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Old 04-04-2012, 06:11 PM   #1
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Default Bronco Fuel

I have an 86 Bronco II V6 fuel injected and I was wanting to replace the fuel lines but then I heard that fuel injected cars need to have high pressure fuel lines. Ive never heard of high pressure fuel lines so Im not sure if the guy was making stuff up or if I really need high pressure lines and how much it is and where I can get the stuff.

Thanks Erik
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Old 04-04-2012, 06:24 PM   #2
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The regular stuff will work just fine, it's only 65 pounds as an absolute maximum. you get higher pressures in your household plumbing.
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Old 04-04-2012, 07:29 PM   #3
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Quote:
Originally Posted by martin View Post
The regular stuff will work just fine, it's only 65 pounds as an absolute maximum.
Nix that. You do need FI specific line. You can't use the stuff that you would use on a carbed system. Carbed fuel pressures are about 5 to 15 PSI AFTER the pump. FI systems can produce up to 75 PSI through the whole system.

You don't have to have all hard lines, but I would recommend it if you can find it, but if you go to the parts store there IS a difference between regular fuel lines and injection rated lines. In PA if I see a fuel line that is printed with "Not for FI" on it on an injection system I can fail it for saftey inspection.

Quote:
you get higher pressures in your household plumbing.
The stuff running through your household pipes isn't flamable enough to be used as an automotive fuel.
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Old 04-04-2012, 09:59 PM   #4
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http://www.oldfuelinjection.com/?p=95
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Old 04-05-2012, 03:35 PM   #5
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You are OK with low pressure line from the tank to your high pressure pump. From there, you need and should have high pressure line to the fuel rail. The return doesn't matter, and can be either because it just dumps back into the tank and is not pressurized at all.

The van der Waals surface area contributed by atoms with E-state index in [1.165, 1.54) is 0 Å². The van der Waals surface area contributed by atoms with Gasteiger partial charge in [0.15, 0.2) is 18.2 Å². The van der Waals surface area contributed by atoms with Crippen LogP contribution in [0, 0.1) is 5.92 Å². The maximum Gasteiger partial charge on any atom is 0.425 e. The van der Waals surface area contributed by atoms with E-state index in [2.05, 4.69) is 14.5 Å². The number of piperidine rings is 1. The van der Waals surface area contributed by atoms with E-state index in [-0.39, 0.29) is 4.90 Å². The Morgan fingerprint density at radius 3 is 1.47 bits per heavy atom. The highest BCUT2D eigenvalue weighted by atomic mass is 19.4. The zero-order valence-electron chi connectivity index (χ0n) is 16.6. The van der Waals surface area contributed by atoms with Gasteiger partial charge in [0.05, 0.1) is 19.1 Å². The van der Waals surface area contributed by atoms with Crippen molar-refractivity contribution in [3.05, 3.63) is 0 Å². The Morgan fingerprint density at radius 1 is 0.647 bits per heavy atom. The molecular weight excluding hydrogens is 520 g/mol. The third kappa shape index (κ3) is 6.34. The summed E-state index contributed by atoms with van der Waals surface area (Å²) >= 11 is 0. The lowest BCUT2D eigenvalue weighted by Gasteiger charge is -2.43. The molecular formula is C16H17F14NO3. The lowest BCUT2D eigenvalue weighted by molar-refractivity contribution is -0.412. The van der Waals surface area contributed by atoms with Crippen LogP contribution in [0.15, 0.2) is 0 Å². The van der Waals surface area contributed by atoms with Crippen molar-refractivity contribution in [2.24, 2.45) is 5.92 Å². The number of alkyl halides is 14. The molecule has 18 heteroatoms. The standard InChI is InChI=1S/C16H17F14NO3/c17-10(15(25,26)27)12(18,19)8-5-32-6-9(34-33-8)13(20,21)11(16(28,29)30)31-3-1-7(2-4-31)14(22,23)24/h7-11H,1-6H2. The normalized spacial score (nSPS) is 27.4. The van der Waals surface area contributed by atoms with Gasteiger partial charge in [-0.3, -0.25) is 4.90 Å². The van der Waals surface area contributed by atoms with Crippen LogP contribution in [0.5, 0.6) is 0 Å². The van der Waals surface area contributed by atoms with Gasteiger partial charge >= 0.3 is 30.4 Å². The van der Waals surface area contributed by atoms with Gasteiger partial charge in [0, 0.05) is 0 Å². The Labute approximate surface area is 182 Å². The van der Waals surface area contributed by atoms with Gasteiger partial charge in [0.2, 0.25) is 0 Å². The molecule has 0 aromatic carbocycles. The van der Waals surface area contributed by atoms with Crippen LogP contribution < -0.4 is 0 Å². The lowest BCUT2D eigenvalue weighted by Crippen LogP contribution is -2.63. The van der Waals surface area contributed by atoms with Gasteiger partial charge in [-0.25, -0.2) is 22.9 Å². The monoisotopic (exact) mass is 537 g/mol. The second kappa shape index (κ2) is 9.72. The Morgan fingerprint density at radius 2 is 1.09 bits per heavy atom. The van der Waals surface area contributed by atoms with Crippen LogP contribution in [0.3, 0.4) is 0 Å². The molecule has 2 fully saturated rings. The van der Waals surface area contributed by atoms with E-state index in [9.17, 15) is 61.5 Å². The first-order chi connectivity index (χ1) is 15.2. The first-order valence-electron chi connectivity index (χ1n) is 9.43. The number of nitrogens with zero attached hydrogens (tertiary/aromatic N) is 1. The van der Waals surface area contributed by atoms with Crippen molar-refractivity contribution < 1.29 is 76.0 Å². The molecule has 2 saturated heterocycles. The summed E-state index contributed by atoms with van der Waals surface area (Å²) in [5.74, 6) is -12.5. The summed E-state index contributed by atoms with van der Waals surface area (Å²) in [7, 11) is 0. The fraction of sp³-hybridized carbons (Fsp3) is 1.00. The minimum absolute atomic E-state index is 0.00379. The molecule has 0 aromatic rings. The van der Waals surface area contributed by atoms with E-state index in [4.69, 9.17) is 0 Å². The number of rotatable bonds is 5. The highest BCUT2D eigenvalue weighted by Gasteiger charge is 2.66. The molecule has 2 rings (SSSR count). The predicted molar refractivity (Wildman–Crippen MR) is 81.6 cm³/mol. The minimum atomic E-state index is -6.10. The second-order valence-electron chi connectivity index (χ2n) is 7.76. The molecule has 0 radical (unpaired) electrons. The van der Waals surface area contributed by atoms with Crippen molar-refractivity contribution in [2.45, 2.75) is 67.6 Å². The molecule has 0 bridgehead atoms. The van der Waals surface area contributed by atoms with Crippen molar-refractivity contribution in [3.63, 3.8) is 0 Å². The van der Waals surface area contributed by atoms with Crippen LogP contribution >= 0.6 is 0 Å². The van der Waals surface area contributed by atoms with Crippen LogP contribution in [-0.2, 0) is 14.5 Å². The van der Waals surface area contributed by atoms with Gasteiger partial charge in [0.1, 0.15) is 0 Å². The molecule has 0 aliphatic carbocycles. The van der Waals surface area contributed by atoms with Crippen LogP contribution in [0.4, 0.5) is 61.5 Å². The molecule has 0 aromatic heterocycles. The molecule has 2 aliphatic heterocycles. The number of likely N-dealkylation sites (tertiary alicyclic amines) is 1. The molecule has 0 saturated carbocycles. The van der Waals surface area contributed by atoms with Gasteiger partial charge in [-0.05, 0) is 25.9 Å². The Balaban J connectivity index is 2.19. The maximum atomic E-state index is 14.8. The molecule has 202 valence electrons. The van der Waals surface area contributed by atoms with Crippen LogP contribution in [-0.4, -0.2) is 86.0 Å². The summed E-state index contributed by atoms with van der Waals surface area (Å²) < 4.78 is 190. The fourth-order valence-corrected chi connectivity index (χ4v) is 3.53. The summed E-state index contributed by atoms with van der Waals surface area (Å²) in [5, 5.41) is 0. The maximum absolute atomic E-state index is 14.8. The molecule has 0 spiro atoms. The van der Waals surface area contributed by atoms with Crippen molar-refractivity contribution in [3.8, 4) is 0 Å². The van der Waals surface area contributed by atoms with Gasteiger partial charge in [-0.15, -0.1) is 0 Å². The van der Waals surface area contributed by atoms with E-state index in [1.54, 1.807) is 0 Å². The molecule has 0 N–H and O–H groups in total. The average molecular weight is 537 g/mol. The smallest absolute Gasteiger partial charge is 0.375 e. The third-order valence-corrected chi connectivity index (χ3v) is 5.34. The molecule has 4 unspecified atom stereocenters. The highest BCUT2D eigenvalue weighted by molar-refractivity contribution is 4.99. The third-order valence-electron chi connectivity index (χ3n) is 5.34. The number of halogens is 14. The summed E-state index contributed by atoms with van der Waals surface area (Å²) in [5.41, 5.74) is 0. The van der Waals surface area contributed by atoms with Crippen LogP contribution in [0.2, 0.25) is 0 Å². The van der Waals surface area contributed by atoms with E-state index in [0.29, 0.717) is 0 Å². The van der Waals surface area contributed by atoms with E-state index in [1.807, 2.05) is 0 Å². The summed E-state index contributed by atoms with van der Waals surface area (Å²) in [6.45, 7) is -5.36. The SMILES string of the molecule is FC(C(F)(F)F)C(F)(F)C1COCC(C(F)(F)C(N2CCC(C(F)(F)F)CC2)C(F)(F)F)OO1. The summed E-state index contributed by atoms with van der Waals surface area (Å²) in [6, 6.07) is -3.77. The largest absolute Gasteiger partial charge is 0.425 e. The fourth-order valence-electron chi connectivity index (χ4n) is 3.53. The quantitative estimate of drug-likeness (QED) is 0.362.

I would not run low pressure hose after the pump on the frame for safety reasons, ie IF it ruptures you will have a LOT of fuel spraying everywhere, like on your exhaust, engine, and possibly YOU when you get out of a burning truck.
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Old 04-05-2012, 10:23 PM   #6
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The fuel lines are nylon, so rust is not an issue. I see no reason to replace the lines. I just replaced the tank fuel pump and had damaged connectors from rust on the metal lines coming out of the tank. Dorman makes replacement ends, usually with 18" of attached nylon fuel line and a coupler that requires warming up the nylon to manage to make the splice. Molding the sharp curves in the line is a problem I need to resolve. The pressure line is 3/8" and the return line is 5/16" using hairpin connectors except at the fuel rail where spring locking connectors are used. I couldn't find a fuel filter anywhere on my '86 but have replaced the filter on my '88. My accumulator doesn't want to open up and I'm not going to force it open to look for a filter in there.
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